- Death toll up to 398, Red Crescent Society says
- Many were parents with children still waiting for them to come home, local editor says
- Red Crescent says the chances of finding someone alive are very remote
- Most of the factory workers were between ages 18 and 22, the editor says
Bangladesh's Cabinet decided to inspect the safety and security of all garment factories Monday after last week's deadly building collapse, state news reported.
At least 398 people were killed when a factory collapsed at Rana Plaza in Savar, a Red Crescent official told CNN, and up to 2,773 people survived.
Under the inspection plan, a committee led by a state minister would visit the factories and submit a report to the government about the safety measures, Cabinet Secretary Mosharraf Hossain Bhuiyan told reporters.
The panel includes the ministries of home, labor, disaster management, textiles, defense, industries and environment.
M.S. Akbar, chairman of the Bangladesh Red Crescent Society, said the rescue operation might be completed by Tuesday or Wednesday. At least two bodies were pulled from the wreckage Monday, but no survivors were found.
Rescuers are now using heavy machinery to remove wreckage at the site of the collapsed building, suggesting the hunt for survivors of the disaster is coming to an end.
"It is hardest for those family members who do not know if their loved ones are dead or alive or trapped," Akbar said. The chances of finding more survivors were dim "unless there's a miracle."
Many workers hailed from the country's north
Most of the factory workers were between the ages of 18 and 22, said Morshed Ali Khan, editor of the local Daily Star newspaper. Most were impoverished residents from the country's northern region who went to the city to find work. Many were parents with children still waiting for them to come home.
Khan has seen several hundred families looking for loved ones each of the past five nights.
"A strong stench of rotting human flesh has taken over the scene. It is very hard to stand next to the site," he told CNN.
Yet children and their grandparents still waited at the scene Monday. They said they would camp out at the site until they get the body of their loved one, Khan said.
Some relatives have lost work while waiting at the site. Many sleep on the street or quietly clutch a photo. One man was talking to himself with a photo of his son in his hand.
Some have given up hope of finding their relatives alive.
"Yesterday a woman told me, 'I want the dead body of my daughter so I can take her dead body home to bury,' " Khan said.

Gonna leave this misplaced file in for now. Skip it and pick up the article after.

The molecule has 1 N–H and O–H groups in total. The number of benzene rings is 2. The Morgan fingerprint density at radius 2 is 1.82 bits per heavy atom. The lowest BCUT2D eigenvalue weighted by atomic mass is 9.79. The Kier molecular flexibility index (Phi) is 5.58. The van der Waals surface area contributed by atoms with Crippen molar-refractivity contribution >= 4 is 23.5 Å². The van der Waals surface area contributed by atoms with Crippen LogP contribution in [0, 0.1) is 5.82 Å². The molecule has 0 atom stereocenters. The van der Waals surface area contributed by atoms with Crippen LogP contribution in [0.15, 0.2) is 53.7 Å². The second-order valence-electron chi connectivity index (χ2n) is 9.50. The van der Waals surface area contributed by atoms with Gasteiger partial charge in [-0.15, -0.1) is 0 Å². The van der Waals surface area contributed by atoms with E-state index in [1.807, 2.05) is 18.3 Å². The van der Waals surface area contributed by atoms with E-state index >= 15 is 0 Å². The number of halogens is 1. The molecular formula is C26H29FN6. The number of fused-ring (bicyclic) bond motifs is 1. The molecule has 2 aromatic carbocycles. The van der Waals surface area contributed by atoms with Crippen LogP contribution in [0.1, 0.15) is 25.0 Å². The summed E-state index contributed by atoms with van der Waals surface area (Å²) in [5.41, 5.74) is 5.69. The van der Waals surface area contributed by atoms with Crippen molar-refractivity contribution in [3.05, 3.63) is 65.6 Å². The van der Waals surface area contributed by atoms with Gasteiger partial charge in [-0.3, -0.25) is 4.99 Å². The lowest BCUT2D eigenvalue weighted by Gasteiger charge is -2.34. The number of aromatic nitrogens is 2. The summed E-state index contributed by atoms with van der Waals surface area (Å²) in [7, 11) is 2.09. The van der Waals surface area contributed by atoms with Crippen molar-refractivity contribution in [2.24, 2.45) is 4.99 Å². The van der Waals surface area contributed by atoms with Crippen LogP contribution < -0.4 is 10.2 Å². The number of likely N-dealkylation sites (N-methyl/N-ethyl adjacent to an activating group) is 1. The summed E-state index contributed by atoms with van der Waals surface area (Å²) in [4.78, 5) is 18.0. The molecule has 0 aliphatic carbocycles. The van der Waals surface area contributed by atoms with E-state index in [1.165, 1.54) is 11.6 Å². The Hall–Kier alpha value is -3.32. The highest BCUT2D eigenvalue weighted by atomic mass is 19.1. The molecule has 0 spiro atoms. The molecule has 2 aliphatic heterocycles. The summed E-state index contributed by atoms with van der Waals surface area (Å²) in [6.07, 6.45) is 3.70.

Rescue teams have been combing through the debris since Wednesday morning, when the nine-story building collapsed and buried thousands of garment workers.
"We will proceed extremely cautiously," Brig. Gen. Ajmal Kabir told reporters at the scene Sunday.
Sunday evening's rescue efforts were disrupted by reports that a fire had broken out as workers tried to cut through mangled metal trapping a woman identified only as Shahana.
Shahinul Islam of Bangladesh's Inter Services Public Relations -- a department of the Ministry of Defense -- told reporters that the fire was put out shortly afterward, but it was not clear what happened to the woman. Local media reports said she died.
The commercial building, containing five garment factories, several shops and a bank, was in Savar, about 45 kilometers (27 miles) from the capital, Dhaka.
Cracks had appeared in the building structure a day before the collapse, but garment workers were told to come in despite their concerns that the building was unsafe.
Authorities have arrested seven people: three factory owners; two government engineers; the owner of the building, Sohel Rana, a local leader of the ruling Awami League who was caught as he tried to flee the country; and Rana's father.
John Sifton, Asia advocacy director at Human Rights Watch, told CNN that while people should be held accountable, Bangladesh's government and the garment industry must also take steps to protect their workers.
He said research conducted by Human Rights Watch indicated that there were only 18 inspectors for the 100,000 factories operating in and around Dhaka.
"What this tragedy really needs to result in is stricter labor laws, stricter safety laws and the government coming to terms with the reality that it can't just supply all these workers without giving those workers their rights.
"There are only so many tragedies like this that can happen before Western retailers and Western buyers ... realize that they are going to go elsewhere, not because they necessarily can get lower prices but because the scandal is too much."